I was taught to perform, an interesting occupation for an introvert.

We all were. My voice was in compliance. It ran clear and crystal in its range.

My body was acceptable. I knew how to smile when I didn’t feel happy. I was looking for love, so acceptance in the form of applause worked well.

I loved being different characters. I could be anyone, channel the essence of another person so completely it was like having them in the room. I could make other people laugh or cry with my skill and intention. But eventually I began to lose track of myself, of my central character. I lost track of the essence of me.

Ray, the man who built our costumes, picked me up in the theater company’s dirty van each morning, the one that said, Storefront Theater on the side. Ray was a rotund gay man who could build a stunning wardrobe out of cast-off clothing in seconds. Ray would study me for a moment when I walked from the house, wondering not so subtly just who he was picking up that morning.

Would it be Anna, the man-hater who made a life in men’s clothes and hiking boots? Or maybe Olga, the Swede, who wore her golden braids wrapped around her head, a rayon dress below and a shawl thrown across her shoulders. Maybe it was the ditsy Energy Godmother, who appeared in roller skates and felt good about everyone and everything. She was all sunshine and love.

I put on new characters each day, the way most people select different clothes from the closet. It wasn’t, What do I feel like wearing today, but who do I feel like being?

I once met a man at Harvard when I was pretending to be a woman from France. He was a third generation attorney named Percevial Harkness Granger the Third. What began as a simple conversation in a coffee shop turned into much more than I intended. Each time we went out, I thought I’d tell him the truth, but he was so captivated by everything about her, this ideal exotic perfect woman, that I could not bring myself to do it. Finally after a full year, I revealed the truth of my pretending. I simply had to stop it, because he was falling in love with her, and she was not me, not even close. He was appalled when I told him.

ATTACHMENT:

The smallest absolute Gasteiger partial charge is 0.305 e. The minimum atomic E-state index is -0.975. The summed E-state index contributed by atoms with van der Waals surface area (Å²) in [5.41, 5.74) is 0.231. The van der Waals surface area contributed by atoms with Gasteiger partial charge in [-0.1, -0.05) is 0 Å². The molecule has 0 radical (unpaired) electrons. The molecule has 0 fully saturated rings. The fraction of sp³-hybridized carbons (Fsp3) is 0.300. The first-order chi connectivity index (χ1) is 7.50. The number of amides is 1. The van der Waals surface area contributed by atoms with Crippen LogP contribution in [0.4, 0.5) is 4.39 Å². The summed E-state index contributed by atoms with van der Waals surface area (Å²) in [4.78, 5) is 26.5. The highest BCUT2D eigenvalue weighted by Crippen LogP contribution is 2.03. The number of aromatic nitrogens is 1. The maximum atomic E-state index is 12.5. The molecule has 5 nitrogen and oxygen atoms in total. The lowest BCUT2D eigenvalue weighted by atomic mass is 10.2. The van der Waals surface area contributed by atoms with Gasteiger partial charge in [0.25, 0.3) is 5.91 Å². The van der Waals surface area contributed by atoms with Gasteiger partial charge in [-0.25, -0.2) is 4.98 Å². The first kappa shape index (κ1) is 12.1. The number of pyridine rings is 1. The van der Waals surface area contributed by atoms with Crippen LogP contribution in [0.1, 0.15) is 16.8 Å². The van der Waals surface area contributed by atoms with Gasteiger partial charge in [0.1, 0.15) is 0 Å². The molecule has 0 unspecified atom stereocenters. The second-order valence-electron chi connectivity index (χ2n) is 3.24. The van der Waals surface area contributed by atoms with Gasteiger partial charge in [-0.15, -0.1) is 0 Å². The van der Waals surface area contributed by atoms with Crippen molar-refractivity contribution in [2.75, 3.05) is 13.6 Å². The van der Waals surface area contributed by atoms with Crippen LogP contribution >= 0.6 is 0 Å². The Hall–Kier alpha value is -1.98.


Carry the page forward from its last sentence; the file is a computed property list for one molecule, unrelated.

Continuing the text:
“Sorry! Didn’t mean for this to go on so long! I just did not know how to stop it.”

Theater companies loved my work, but I was shy, the audition process painful and tense. I didn’t want my characters to be judged and evaluated. I didn’t want other people’s words coming out of their mouths. I just wanted to give them life. It’s been a challenge to choose a central character and be her, to let her be all that I am. It’s also a little boring. When you’re the same person for too long, life gets stale.

I once had a party where we all came as our over-seeing angels. We addressed one another that way and stayed in character the whole evening.

So, how is it going with Karen? someone would ask.

Oh you know, the usual. She’s doing really well on many fronts, but I still have to give her a kick in the butt to get her out of the house. How’s it going with yours?

John’s been a problem lately. He’s stuck in that same job, you know and still dating those unavailable women. Maybe you could come by some time and take a look. Give me some new ideas.

I used to live next to my friend B’Lou, short for Betty Lou. We had a community of houses on 11th and Thompson in NE Portland, all occupied by artists. B’Lou was a tall thin dancer who smoked long brown cigarettes and found it hard to smile. She covered her dining room walls with mirrors, polished the hardwood floors and made it a dance studio, then turned her pantry into a costume closet. A piano greeted you when the door opened; a piano, her art work and a hand carved chair from Belgium.

B’Lou and I gave great parties together with lots of theater, music and dance. The neighborhood kids wore ivy crowns, dressed in long gowns and handed out programs. When you walked into B’Lou’s house, you stopped being yourself, went immediately to the pantry and became whatever character you felt like being.

B’Lou was an exercise nut who lived on the edge. Those long brown cigarettes finally did her in. Her funeral was the same as her parties, with one difference. This time there was a sign on the front door with her photograph. The sign said, Come in and play. Be somebody else for awhile and smile. I only died.

written July 26, 2008